Before a browser can begin to render a web page, it must download and parse any stylesheets that are required to lay out the page. Even if a stylesheet is in an external file that is cached, rendering is blocked until the browser loads the stylesheet from disk. In addition, once the stylesheet is loaded, the browser's CSS engine has to evaluate every rule contained in the file to see if the rule applies to the current page. Often, many web sites reuse the same external CSS file for all of their pages, even if many of the rules defined in it don't apply to the current page.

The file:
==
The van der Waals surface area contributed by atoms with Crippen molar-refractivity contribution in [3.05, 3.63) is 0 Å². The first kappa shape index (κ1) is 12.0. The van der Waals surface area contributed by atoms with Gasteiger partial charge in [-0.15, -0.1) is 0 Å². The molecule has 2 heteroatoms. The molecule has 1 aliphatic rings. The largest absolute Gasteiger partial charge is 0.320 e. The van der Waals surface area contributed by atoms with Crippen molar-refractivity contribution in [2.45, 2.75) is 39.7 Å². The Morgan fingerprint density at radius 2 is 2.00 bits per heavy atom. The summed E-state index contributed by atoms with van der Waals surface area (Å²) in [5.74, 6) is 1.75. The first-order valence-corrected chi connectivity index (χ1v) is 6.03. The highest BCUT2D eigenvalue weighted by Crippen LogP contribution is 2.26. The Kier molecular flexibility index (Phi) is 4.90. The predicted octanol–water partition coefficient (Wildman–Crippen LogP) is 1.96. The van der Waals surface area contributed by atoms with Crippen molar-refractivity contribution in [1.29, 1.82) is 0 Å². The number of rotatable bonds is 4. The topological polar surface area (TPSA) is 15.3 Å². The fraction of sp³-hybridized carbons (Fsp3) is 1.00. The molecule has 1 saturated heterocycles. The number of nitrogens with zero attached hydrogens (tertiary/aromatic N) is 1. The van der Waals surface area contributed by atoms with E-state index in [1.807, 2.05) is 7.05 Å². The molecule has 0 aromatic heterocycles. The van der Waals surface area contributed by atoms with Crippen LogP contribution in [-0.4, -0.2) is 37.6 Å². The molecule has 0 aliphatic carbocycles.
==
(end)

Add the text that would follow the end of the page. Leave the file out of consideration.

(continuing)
The best way to minimize the latency caused by stylesheet loading and rendering time is to cut down on the CSS footprint; an obvious way to do this is to remove or defer CSS rules that aren't actually used by the current page.
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